poniedziałek, 18 lutego 2013

Dutchman's Anatomy: license for honesty

- If you're talking with a stranger in a train or at the bus stop, what are you usually talking about? - asked our teacher.
- Every time it happens to me I always feel like I'm giving an interview - answered a friend from Brazil.
- Oh really? Why is that so?
- 'Cause whenever I start talking, people start asking questions "Where are you from? What are you doing here? Do you like Holland?" and so on. And sometimes they're asking about too private stuff!

That's true... I experienced it myself. On one hand it's even nice and friendly, but than on the other hand it can be really insolent, especially when the Dutch person is attacking you with thousands of questions about your private life. Once an older man misunderstood what I said and he was convinced that I have... a girlfriend. He got really enthusiastic about it and even more curious (though he was already a bit nosy) so I had to explain, that he got it wrong and in fact I'm very boring and traditional. That I live in a relationship with a man. He was a bit disappointed...

There's an expression in the Netherlands "meteen met de deur in huis vallen" (to get to the house straight away with the door) and it's perfectly describing the mentality of the people of this country. They don't like small talks, unnecessary politeness or mincing words. They just ask directly and they don't wonder if it would be inappropiate in another culture or not. Time is money and as we know the Dutch are not wasteful, so they go straight to the point. It's the same with criticizing and giving advices, which (especially when not asked) always seem to be for me and my girlfriends a bit too mean, too critical or too rude. And guys later wonder why are we getting angry or offended. Simple: we were not prepared for such a blow!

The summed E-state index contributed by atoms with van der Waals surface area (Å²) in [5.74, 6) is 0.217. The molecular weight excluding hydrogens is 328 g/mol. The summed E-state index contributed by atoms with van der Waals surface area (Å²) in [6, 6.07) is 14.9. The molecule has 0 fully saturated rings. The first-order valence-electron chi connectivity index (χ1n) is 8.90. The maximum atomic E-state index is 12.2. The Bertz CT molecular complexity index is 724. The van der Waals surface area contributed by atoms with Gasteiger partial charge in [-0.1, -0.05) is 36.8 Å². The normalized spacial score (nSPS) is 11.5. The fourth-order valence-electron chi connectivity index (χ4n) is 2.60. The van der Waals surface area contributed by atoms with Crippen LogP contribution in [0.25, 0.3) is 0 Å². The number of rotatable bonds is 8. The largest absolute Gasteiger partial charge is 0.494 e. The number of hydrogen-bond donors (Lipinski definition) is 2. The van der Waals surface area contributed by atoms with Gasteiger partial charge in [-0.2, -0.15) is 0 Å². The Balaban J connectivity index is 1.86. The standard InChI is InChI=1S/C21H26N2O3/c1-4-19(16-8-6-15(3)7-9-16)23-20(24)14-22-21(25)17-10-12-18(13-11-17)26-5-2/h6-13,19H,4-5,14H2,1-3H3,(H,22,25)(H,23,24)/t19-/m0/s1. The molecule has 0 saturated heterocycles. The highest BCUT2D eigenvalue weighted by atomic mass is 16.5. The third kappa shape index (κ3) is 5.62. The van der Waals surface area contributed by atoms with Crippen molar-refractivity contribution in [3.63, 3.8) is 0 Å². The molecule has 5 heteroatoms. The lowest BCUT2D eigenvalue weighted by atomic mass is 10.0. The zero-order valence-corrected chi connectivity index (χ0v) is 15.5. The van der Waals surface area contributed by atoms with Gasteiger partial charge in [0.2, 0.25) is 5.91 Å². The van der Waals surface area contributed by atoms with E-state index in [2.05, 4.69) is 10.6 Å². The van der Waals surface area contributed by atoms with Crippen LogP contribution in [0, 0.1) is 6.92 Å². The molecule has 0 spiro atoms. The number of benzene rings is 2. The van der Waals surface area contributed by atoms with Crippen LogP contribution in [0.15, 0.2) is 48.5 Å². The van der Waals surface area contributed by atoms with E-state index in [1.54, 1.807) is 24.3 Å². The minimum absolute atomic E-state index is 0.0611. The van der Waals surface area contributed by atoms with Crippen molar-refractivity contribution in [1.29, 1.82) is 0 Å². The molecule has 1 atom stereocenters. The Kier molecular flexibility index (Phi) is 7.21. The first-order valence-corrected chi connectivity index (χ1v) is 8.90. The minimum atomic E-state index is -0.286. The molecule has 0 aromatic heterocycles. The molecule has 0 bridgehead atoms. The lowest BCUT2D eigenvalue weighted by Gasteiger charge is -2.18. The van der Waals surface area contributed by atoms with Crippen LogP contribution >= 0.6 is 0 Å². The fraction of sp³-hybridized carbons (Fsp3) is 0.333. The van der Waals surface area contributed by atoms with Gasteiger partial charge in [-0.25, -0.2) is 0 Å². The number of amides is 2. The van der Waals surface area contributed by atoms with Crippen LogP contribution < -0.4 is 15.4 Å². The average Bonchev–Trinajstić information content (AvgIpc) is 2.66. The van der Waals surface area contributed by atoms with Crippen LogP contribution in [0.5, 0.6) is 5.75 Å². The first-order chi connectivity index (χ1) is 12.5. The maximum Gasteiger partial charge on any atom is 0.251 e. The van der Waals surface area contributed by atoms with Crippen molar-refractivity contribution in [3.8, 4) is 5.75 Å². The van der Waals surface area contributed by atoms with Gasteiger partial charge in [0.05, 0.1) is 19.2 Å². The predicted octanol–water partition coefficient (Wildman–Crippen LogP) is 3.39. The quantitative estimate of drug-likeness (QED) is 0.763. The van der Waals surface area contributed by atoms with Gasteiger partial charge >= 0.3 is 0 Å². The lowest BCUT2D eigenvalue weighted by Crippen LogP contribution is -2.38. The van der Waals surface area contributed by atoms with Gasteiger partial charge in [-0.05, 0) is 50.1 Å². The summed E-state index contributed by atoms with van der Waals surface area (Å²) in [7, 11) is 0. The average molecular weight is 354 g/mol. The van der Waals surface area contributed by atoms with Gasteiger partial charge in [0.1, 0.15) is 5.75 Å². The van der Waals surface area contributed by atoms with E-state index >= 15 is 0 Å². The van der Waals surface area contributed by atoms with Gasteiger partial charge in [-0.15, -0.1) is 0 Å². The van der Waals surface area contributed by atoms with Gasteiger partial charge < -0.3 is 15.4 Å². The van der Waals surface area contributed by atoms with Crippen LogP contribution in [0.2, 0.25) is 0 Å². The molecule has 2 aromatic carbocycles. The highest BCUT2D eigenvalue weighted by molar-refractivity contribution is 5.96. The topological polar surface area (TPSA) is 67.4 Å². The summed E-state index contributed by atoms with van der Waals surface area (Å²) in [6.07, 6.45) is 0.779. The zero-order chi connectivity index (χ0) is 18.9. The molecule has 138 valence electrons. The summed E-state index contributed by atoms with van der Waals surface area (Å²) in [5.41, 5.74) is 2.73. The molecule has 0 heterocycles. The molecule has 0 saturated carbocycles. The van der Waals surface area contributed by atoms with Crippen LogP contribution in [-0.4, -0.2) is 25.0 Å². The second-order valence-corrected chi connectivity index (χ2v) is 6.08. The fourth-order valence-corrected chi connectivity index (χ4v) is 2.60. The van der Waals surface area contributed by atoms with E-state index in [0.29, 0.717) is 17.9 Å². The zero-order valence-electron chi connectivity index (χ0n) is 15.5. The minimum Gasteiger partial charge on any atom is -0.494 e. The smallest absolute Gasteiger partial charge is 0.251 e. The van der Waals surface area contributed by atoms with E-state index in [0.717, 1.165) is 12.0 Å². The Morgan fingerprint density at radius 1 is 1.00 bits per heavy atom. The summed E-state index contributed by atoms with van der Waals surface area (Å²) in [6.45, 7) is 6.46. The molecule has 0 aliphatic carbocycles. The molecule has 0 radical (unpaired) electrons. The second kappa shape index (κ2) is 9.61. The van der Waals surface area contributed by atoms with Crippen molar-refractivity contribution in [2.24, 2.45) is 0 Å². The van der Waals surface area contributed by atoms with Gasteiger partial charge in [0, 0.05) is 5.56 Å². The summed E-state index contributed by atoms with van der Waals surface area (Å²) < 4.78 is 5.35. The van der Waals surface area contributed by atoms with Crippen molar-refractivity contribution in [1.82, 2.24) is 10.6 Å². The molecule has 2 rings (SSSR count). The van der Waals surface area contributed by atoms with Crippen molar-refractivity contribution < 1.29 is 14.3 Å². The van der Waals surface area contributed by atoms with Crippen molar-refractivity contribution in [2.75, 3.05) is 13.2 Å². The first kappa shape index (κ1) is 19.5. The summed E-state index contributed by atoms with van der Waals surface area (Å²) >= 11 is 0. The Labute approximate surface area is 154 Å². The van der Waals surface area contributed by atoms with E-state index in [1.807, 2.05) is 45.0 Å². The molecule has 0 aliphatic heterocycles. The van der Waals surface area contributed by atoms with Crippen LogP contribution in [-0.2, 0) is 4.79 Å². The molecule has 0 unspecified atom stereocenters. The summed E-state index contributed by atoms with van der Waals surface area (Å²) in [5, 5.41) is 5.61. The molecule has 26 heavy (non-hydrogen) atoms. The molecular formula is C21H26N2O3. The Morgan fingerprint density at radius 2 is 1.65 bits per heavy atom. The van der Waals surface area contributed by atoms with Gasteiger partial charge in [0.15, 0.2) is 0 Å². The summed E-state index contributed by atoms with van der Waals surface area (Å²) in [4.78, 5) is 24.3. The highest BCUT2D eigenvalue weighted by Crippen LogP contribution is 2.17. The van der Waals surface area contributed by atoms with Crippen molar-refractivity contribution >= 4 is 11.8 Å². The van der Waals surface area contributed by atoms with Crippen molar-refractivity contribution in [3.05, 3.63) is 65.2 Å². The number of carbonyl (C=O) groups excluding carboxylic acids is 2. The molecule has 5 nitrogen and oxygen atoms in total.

When you're visiting a dutch house do not even expect that the host is gonna ask you twice if you want some coffee/tea/cake. No is no! If you said it in a first place, for him/her it's a clear sign that you DON'T WANT! They don't really get the idea of refusing "cause I don't want to look too greedy/unmannerly". After all why would you say "no" if you think "yes". My friend Anna had to learn this fast when she met her husband. She used to modestly say "no, thanks..." (it's a weird polish thing to do) and than was startled seeing him "insolently" buying food only for himself and eating in her company. Well, now she knows ;)

Does this mean that the Dutch are nosy, rude and they are talking about everything with everyone? Don't they have any taboos?  Of course they do! There are things and situations when silence is golden. It would be considered inappropriate it you'd for example ask your colleague how big is his salary or tell somebody's else child to behave. You also don't have to worry much that someone is gonna make a remark, that you gained weight. Unless it's your family or a very close friend.    Czy znaczy to zatem, że Holendrzy są wścibscy, bezczelni i rozmawiają z każdym, na każdy temat? Czy oni nie znają słowa tabu? Bynajmniej nie. Są sprawy i sytuacje, w których mowa jest srebrem, a milczenie złotem. Za niegrzeczne byłoby uznane np. zapytanie kolegi z pracy ile zarabia, albo zwrócenie uwagi cudzemu dziecku, które rozrabia. Nie trzeba się też obawiać, że ktoś nam wytknie, że przytyliśmy. No chyba że łączą nas bliskie, przyjacielskie relacje. Koniec końców, może i Holendrzy są bardziej otwarci i bezpośredni, ale gdzieś tam głęboko, wcale aż tak bardzo się nie różnimy. 

1 komentarz:

  1. haha! i thought it only applies to a lady.. when she say NO.. she really mean YES. That's wat Jos found out about me. I also say No.. but deep in me was Yes and I get upset when he don't get it. :D


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